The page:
So, today I inoculated two bags with black oyster mushroom grain spawn which I made using a liquid culture. Since I've heard oyster mushrooms can digest pretty much any wood-based substrates, I have one bag filled with sawdust and coco coir, and the other one filled with just regular cardboard from some old boxes to test comparative yields. However, I did supplement with a little bit of used coffee grounds in each one. I weighed approximately 1 kg of dry substrate, fully hydrated it, pasteurized it in the oven for a few hours, and then filled up the bags with cooled substrate and grain spawn. Since my pressure cooker is too small to sterilize this much substrate, and I'm using a pretty poor, makeshift laminar flow hood to reduce contamination, I added the pasteurized coffee grounds together with the grains spawn so the oysters can quickly spread to it in case any contaminants fell into the substrate.

I'm also attempting to grow enoki mushrooms, king oysters, and golden oysters. The king oyster spawn is doing well and was transferred to more grain today, but I'm not seeing much going on with the enoki and golden oyster so far.
>>
>>1393324
Very nice. Most people only pasteurize large batches in order to lower the microbial/fungal content, but not sterilize it. That way some beneficial microbes and fungi can help out. It is mostly about getting your stuff to inoculate the substrate quickly and overcome any errant spores before they are a problem. I really need to get back into growing fungi. I want to do it on logs again so it is less work and doesn't take up space inside.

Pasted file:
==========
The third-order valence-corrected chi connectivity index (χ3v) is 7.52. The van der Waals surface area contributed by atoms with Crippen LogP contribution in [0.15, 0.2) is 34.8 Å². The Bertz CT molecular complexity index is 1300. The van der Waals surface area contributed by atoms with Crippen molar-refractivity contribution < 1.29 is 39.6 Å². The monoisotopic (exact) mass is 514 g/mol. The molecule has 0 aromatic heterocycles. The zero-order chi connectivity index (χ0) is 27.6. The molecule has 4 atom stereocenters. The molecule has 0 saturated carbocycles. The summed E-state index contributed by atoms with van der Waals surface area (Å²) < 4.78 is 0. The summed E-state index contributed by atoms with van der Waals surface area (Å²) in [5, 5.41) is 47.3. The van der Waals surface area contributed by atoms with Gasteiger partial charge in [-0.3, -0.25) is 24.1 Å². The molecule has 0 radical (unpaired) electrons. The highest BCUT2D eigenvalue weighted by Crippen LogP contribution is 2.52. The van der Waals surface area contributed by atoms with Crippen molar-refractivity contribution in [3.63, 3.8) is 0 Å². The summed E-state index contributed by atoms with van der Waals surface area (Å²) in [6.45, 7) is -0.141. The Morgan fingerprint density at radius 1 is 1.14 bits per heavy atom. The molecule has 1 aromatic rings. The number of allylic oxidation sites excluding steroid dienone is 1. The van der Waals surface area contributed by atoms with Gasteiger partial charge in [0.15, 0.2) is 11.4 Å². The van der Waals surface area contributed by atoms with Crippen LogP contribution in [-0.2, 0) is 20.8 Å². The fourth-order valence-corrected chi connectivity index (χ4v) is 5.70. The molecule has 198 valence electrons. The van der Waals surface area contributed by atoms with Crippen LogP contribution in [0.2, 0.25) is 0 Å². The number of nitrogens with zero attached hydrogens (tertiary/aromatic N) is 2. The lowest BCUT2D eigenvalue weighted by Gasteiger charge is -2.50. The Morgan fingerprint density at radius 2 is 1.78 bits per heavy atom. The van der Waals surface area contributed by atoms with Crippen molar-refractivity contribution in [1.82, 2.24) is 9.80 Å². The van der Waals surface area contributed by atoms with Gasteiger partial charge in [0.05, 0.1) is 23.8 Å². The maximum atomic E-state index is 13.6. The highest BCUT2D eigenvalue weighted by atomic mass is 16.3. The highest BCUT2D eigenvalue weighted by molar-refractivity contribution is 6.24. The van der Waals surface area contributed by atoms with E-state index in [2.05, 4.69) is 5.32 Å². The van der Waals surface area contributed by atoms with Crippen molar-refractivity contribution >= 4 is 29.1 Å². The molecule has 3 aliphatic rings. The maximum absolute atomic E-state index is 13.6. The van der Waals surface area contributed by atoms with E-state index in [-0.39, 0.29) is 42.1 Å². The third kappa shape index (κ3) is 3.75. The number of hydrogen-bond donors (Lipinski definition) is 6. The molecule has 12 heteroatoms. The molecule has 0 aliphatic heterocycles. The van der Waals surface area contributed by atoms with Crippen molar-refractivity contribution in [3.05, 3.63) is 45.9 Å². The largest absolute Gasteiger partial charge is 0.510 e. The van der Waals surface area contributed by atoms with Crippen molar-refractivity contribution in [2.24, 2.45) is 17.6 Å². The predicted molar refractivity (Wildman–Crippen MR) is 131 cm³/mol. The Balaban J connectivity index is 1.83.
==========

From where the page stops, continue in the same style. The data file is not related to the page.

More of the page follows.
Are the enoki ones that need refrigeration to grow well?
>>
first winter advisory starts tomorrow morning, supposed to be in for a few possible inches
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>>1393353
>It is mostly about getting your stuff to inoculate the substrate quickly and overcome any errant spores before they are a problem.
Well, thankfully the black oyster mycelium has been tearing through the grain spawn like nobody's business, so that shouldn't be a problem.

>Are the enoki ones that need refrigeration to grow well?
Yeah. Enoki and king oyster mushrooms need cold temperatures to initiate pinning and fruiting.

Which mushrooms did you grow before?
>>
>>1393387
Shiitake and pearl oyster.
>>
I usually post an informative q/a (use to do it on /diy/) about fruit trees and plants. Trying to help people choose fruit trees or get into propagation. Im in a mediterrenean climate so i dont have experience on growing fruit trees in a cold climate, but i have read plenty and can at least point anons in the right direction. Ill repost same post in the new homegrown thread when this one dies.
>>
>>1393324
This is interesting as fug please post updates in the future
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>>1393427
Put in some effort and infographize it with cited sources.
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>>1393473
1) I am pretty tech ignorant. Even MS paint is a challenge.

2) I am coming from the perspective of a homegrower. Mostly backyard orchard culture. Most of the peer reviewed papers are not easily applied to the homegrower because research is paid for by commercial growers and is geared toward large scale operations.
>>
>>1393324
>>1393411
>enoki
>shiitake

Some of my favorite mushrooms right there. I gotta get into this.
>>
>>1387049
I use rosemary oil 1ml +
neem oil at 1ml +
peppermint oil at 1ml +
sesame seed oil at 30ml +
water at 100ml
works great, if it gets rough you can add eucalyptus but that isn't 'edible' as the others, but neem isn't really either. but all are easy enough to wash off.